Promotional emails. They stuff your inbox at work and home. Some you’ve asked for. Others you’ve forgotten you asked for. And many seem so random you find yourself wondering how the heck did you get this. Or you may ask how well does this work. Well, the answers might surprise you. And that could be good news for marketing your own business.
There are two kinds of email marketing. Those emails you have opted-in or subscribed to are called permission-based emails. This means, at some point, you’ve given your direct consent to get emails from the sender. You probably signed up by a simple form on their website, like the one below, for subscribing to tdg’s email promotions.
Subscribe to tdg email
And now, the sender knows you are a prime lead! You’ve made the marketers’ jobs easier for them, and they love you for it. Now, they’ll try cultivating and converting your interest into a sale. That’s what all the emails they’ll send you are for. Hey, you ask for them.
Those other emails – the ones you’re sure you didn’t ask for? Those are cold emails. In classic sales lingo, the word cold denotes that the potential customer’s interest is unknown or weak. Emails are dubbed “cold” because the senders don’t have direct consent to contact the recipients. In this case, cold means a lack of permission, not a gauge of interest.
At this point, you may wonder, is cold email legal? That’s a fair question. And the answer is yes. Or no. Or maybe. It depends on where in the world you are emailing and what’s in the email. The CAN-SPAM Act defines the rules for sending commercial emails in the United States. The emails must have a clear and obvious opt-out mechanism and accurate header information. Also, they must not contain deceptive subject lines or false or misleading information. In other words, make it easy for people to stop receiving these emails when they say so. And don’t be a lying jerk. This applies to permission-based emails, too.
The General Data Protection Regulation (GDPR) makes Europe’s rules much stricter. There, permission-based is your only option for promotional emails.
Giving Cold Email the Cold Shoulder?
Some marketers praise permission-based email while turning their backs on cold email. After all, sending unwanted sales messages to unknown recipients can be obtrusive. And risky for the brand. Done recklessly and at volume, it’s called spamming. But not all cold email is spam. It can be an effective marketing tactic when done carefully and thoughtfully. So, how do you do that, and, more importantly, should you do that?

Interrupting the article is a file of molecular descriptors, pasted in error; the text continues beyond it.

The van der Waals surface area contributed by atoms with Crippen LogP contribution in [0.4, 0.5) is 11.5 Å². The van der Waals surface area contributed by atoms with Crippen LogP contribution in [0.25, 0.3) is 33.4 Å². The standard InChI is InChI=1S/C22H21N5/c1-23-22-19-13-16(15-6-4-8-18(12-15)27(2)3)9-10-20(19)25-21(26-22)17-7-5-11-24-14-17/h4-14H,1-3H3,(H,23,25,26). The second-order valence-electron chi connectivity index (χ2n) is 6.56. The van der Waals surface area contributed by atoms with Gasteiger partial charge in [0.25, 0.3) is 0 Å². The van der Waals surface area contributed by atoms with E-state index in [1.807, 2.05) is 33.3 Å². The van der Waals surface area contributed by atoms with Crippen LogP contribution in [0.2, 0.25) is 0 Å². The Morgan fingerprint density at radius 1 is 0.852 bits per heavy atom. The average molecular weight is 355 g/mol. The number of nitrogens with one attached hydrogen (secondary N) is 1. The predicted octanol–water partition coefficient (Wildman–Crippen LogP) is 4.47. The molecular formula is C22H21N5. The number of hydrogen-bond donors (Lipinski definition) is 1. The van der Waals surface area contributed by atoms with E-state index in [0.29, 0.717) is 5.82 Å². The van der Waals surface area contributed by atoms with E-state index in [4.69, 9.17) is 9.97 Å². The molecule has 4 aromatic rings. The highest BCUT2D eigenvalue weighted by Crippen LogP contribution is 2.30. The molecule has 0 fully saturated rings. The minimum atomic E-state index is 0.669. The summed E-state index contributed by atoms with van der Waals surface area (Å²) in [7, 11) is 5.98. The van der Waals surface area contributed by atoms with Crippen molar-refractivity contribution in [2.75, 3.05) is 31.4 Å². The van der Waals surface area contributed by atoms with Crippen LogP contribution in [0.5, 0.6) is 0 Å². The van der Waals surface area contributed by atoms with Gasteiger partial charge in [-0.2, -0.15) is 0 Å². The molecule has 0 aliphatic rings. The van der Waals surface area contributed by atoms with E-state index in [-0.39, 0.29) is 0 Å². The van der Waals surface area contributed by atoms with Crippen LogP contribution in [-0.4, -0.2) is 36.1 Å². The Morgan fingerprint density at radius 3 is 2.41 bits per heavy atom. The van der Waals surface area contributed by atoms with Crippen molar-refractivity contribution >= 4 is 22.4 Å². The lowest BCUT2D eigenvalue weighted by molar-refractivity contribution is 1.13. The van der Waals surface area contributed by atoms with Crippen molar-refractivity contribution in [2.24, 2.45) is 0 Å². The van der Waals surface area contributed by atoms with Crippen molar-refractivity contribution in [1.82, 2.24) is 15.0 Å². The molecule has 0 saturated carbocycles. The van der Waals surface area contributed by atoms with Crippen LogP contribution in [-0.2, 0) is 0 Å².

Maybe you’re expecting the first step is picking a well-reviewed cold-email platform. Or, better yet, finding a knowledgeable partner to work with, like tdg (wink, wink.) If so, you’re right; that should be a first step. Unfortunately, in their exuberance for the promise of cold email (who can blame them,) some businesses dive in too quickly and buy third-party email lists!
Rule #1: Never Purchase Third-party Email Lists
This is true for permission-based and cold email marketing. These lists are tempting due to their size and affordability. Imagine buying thousands of qualified leads at bargain bin prices. Sounds too good to be true. So, trust the experts when they shout, “They’re JUNK!”
The problem with most third-party lists is how they are collected. The list providers often use web scraping programs to scan websites for email addresses to collect. Ethics aside, scraped addresses are often inaccurate or outdated. Email servers will reject (or bounce) messages to invalid addresses. Too many bounced emails may get the sender blacklisted, meaning any email from the sender’s domain is destined for the spam box.